Despite tornado warnings Wednesday evening, the National Weather Service said Thursday that there was no indication that a tornado touched down in the Philadelphia region.
The severe thunderstorms that blasted the region midday Wednesday killed at least three people and damaged homes and buildings — all from collapsing trees — and knocked out power to hundreds of thousands of customers, officials said.
On Thursday, a chance of thunderstorms with damaging winds and heavy rainfall and a chance of hail was expected in the evening and could produce flooding, said Lee Robertson, a meteorologist at the National Weather Service in Mount Holly.
Wednesday’s midday storm — classified as a derecho, based on the speed of the wind and swath of damage — caused two deaths in Lower Merion and one in Lower Moreland.
And in South Jersey, a mother and daughter almost lost their lives when two massive oak trees toppled onto their two-story Haddonfield home.
Ernie McNeely, Lower Merion’s township manager, said Thursday that a woman and a man died in separate incidents early Wednesday afternoon after trees fell on top of them while they were in their cars. The woman was driving alone on Belmont Avenue near Rock Hill Road, McNeely said. The man died after a tree fell on his car while he was parked in the driveway of his home on Medford Road.
Township crews on Thursday were “extremely busy dealing with all the outages and trees” that fell, he said.
“We had 145 locations with trees or large branches blocking roads, many also taking down wires,” McNeely said.
In Lower Moreland Township, Police Chief David Scirrotto said Thursday that a 38-year-old man who was working in a shop at the Philmont Country Club on Tomlinson Road in Huntingdon Valley died after a large tree collapsed onto the building about 12:25 p.m. Wednesday.
Haddonfield resident Brenda Zadjeika, 61, said Thursday, “We missed getting killed by seconds.” Early Wednesday afternoon, she said, she was on the front porch of her Colonial Avenue home when she saw a girl about 9 or 10 years old, with a pink bike, scared and screaming as the rains and winds suddenly raged. Zadjeika said that only by going out into the storm to help the girl did she fully realize the storm’s power and their peril, especially from an old oak just outside her home.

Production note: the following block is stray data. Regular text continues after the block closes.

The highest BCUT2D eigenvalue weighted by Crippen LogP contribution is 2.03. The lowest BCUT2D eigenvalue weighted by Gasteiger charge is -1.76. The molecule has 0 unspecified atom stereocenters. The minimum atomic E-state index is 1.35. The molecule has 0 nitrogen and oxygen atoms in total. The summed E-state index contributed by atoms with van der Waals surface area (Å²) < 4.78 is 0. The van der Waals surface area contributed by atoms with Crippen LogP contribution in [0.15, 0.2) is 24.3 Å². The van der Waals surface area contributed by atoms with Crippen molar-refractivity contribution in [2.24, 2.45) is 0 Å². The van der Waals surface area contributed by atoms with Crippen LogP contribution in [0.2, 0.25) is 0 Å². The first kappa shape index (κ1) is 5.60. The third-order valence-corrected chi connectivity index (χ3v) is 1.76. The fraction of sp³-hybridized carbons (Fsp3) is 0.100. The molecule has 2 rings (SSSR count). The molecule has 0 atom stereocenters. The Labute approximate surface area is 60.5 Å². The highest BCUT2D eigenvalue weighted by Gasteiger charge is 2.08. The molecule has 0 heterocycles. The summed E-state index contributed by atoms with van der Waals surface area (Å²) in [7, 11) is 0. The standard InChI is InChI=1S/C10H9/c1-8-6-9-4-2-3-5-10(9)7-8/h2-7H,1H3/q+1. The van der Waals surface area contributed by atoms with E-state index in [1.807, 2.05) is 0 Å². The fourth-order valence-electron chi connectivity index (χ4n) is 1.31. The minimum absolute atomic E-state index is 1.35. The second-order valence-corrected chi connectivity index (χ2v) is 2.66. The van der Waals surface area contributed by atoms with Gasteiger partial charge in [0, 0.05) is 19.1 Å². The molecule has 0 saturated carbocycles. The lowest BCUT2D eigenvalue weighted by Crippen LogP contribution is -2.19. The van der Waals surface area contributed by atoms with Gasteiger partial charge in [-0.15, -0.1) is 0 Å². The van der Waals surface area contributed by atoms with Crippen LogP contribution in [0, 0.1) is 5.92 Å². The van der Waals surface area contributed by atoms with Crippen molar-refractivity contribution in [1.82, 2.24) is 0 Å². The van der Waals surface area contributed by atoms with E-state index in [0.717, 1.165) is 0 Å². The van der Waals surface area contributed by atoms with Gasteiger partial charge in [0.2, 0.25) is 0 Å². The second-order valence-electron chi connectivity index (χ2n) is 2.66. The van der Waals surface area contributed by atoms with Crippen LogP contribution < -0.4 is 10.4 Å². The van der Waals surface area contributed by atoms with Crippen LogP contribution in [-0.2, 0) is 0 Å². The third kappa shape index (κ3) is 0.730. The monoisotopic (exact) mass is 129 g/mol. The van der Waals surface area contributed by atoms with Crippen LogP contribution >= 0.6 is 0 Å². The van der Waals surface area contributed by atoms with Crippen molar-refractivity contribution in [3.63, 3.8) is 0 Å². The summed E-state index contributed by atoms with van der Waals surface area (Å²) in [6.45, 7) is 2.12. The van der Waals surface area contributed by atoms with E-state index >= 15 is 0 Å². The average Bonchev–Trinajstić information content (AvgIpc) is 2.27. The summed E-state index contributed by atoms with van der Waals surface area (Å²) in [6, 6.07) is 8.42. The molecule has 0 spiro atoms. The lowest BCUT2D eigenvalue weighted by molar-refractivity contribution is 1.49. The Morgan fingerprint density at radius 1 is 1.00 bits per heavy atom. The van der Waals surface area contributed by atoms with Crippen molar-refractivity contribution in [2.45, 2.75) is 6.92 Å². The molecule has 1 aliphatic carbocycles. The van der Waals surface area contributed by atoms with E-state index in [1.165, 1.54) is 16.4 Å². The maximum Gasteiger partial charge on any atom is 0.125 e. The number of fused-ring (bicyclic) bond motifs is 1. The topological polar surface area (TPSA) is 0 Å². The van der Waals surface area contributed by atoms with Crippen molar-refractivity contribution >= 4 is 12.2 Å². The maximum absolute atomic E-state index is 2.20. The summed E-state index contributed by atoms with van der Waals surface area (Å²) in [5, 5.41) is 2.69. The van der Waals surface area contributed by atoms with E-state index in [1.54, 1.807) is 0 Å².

Zadjeika huddled outside with the young girl on the side of the house away from the tree and told her 23-year-old daughter, studying for law school in their dining room, to come outside.
The storm was over quickly, but Zadjeika said she then saw that the big oak across from her home — the second-oldest black oak in New Jersey — had toppled into another oak tree, crashing both on her home and into the dining room where her daughter had been sitting.
Zadjeika called the girl a “guardian angel" because if she hadn’t been on the street, “my daughter would have been dead.”
Zadjeika, a physical therapist with Jefferson Health in New Jersey now staying at a relative’s home, said she had previously complained about the stability of both trees to Haddonfield authorities. She said both trees belonged to the borough and were its responsibility.
Haddonfield Mayor Neal Rochford said Thursday
he did not immediately know whether the black oak belonged to the borough or New Jersey American Water. He said he did not know what had happened to Zadjeika’s complaints, saying the borough gets “hundreds of requests per year” concerning trees.
In South Jersey, tens of thousands of customers were still without power about 4:30 p.m. Thursday, including about 41,000 in Burlington County, 29,000 in Camden County, and 1,300 in Gloucester County, according to PSE&G, which serves those counties.
PECO spokesperson Greg Smore said about 2:30 p.m. Thursday that about 147,000 customers remained without power in the city and its four surrounding Pennsylvania counties.
In total, 563,000 customers experienced power outages from the storm, he said.
The Philadelphia-based electric company has added additional crews from its sister Exelon companies from other states as well as outside contractors to help restore downed wires and poles, he said. More than 90% of the customers who lost power should have it restored by the end of the day Friday, he said.
The damage Wednesday resulted from winds with measured speeds of 60 to 93 mph, said Robertson of the National Weather Service.